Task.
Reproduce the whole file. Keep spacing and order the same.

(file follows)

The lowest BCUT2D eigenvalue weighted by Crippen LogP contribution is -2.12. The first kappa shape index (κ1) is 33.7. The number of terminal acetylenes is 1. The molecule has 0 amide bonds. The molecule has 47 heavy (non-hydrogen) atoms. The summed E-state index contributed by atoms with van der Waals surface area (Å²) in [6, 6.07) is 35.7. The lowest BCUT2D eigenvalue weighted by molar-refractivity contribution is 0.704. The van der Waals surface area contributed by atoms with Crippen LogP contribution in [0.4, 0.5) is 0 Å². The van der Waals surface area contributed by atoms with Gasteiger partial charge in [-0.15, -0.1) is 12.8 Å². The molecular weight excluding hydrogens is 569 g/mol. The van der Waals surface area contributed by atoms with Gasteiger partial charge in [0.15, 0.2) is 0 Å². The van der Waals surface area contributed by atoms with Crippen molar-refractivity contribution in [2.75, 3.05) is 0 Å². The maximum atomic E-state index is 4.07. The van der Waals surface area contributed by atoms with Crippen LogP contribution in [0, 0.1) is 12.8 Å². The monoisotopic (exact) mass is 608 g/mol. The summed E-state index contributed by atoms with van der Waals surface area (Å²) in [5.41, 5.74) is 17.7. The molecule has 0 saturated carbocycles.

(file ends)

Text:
The lowest BCUT2D eigenvalue weighted by Crippen LogP contribution is -2.12. The first kappa shape index (κ1) is 33.7. The number of terminal acetylenes is 1. The molecule has 0 amide bonds. The molecule has 47 heavy (non-hydrogen) atoms. The summed E-state index contributed by atoms with van der Waals surface area (Å²) in [6, 6.07) is 35.7. The lowest BCUT2D eigenvalue weighted by molar-refractivity contribution is 0.704. The van der Waals surface area contributed by atoms with Crippen LogP contribution in [0.4, 0.5) is 0 Å². The van der Waals surface area contributed by atoms with Gasteiger partial charge in [-0.15, -0.1) is 12.8 Å². The molecular weight excluding hydrogens is 569 g/mol. The van der Waals surface area contributed by atoms with Gasteiger partial charge in [0.15, 0.2) is 0 Å². The van der Waals surface area contributed by atoms with Crippen molar-refractivity contribution in [2.75, 3.05) is 0 Å². The maximum atomic E-state index is 4.07. The van der Waals surface area contributed by atoms with Crippen LogP contribution in [0, 0.1) is 12.8 Å². The monoisotopic (exact) mass is 608 g/mol. The summed E-state index contributed by atoms with van der Waals surface area (Å²) in [5.41, 5.74) is 17.7. The molecule has 0 saturated carbocycles.